RIGBY — McKay Bird is a senior at Rigby High School. A welder, Bird entered his recently-completed project — a 23-foot tilt-deck trailer — into a national competition and won first prize.
McKay told EastIdahoNews.com he received word from the James F. Lincoln Arc Welding Foundation that his creation had been chosen as the best in the nation via a phone call. Then he got a congratulatory letter and a champion’s check for $1,000.
“It was very exciting. My family was pretty hyped about it, too,” Bird said. “I can use that money for, about, anything I want. I’ll probably use it for other welding stuff.”
One thing Bird will not need to put the check toward is the purchase of his own welder, according to his teacher, Lex Godfrey. As part of his winnings, Bird will receive a brand new arc welder from the foundation.
Bird was quick to thank Godfrey for the instruction and guidance he has offered throughout his time in the welding class and especially while making the trailer.
Bird said he got the idea for the project while helping his father with regular maintenance on a similar trailer owned by the family. He and his dad, Bird said, were fixing several issues when his father had a brilliant idea.
“It’s an OK-built trailer, but I felt like there was some things that I can do better,” Bird said of his father’s trailer. “My dad had the idea that it might be a good idea that I make one — then I could make some money and gain some skills.”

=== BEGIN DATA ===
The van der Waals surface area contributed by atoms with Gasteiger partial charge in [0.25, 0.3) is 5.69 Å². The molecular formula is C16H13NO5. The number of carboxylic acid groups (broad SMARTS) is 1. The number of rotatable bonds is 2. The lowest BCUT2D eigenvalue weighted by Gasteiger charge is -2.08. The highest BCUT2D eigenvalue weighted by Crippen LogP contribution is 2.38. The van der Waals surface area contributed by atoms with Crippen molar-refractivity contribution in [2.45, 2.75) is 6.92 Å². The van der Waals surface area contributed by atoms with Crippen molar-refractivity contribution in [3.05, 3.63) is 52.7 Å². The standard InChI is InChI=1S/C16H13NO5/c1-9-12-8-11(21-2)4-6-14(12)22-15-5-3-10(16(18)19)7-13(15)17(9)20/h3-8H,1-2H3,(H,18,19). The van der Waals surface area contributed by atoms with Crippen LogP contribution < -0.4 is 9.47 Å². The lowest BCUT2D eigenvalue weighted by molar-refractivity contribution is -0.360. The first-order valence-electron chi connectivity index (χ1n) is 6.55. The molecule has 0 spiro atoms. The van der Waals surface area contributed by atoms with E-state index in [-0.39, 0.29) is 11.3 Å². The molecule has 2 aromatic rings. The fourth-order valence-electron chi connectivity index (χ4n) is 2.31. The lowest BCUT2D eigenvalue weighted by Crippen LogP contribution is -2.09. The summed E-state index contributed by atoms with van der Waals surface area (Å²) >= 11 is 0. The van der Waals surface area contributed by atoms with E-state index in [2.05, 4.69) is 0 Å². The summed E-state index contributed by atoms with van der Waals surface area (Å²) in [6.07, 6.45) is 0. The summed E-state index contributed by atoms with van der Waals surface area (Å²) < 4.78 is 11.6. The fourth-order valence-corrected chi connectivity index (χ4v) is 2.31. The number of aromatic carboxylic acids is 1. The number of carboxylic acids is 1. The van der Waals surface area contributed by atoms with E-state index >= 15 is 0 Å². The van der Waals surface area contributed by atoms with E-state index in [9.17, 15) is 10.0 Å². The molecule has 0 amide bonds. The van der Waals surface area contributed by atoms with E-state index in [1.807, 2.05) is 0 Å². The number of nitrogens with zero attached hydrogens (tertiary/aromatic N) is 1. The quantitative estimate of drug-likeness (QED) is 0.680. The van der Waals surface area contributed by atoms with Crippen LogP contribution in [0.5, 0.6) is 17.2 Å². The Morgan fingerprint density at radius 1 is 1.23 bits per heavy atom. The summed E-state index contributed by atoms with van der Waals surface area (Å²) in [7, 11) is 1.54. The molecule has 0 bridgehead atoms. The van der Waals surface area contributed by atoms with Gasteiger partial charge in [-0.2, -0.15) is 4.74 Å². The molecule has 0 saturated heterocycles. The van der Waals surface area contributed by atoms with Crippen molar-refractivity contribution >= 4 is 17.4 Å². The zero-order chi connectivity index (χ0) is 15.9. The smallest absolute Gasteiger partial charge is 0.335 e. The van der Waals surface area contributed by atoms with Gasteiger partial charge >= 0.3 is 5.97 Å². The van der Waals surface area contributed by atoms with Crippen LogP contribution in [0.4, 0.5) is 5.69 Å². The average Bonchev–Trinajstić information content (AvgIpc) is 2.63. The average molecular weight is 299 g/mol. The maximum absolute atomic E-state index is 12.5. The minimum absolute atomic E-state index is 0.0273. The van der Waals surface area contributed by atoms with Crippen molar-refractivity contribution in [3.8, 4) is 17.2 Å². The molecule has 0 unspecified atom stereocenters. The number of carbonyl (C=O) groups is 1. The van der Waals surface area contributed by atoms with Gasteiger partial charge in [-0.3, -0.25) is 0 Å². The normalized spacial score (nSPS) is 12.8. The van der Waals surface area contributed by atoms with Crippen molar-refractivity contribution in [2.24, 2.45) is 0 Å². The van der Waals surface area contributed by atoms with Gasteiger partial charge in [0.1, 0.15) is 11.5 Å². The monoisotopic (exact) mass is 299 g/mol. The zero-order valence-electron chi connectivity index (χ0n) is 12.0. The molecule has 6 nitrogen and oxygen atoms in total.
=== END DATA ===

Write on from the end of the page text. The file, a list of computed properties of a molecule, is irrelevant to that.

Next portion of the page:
Bird said he spent around 80 hours constructing his trailer — with a few friends lending aid where they could.
“I feel a lot of pride (looking at the trailer) because, obviously, it took lots of hours and hard work that was put into that,” he said.
Bird entered the trailer into the James F. Lincoln Arc Welding Foundation High School Awards Program and won. He has since sold the trailer to a local farmer.
Bird plans on attending the College of Southern Idaho, but not until after he completes an LDS mission. He says he would love to go abroad for his mission, but would be happy anywhere — with one simple request: “Somewhere warm, hopefully.”
Asked if he sees welding and fabrication as potential career path or just as a hobby, Bird said he could “definitely” see himself working in the field in his future.
“I think that’s my plan so far,” he said, “and obviously getting this award and all of this recognition, I feel like that will help me towards my goals.”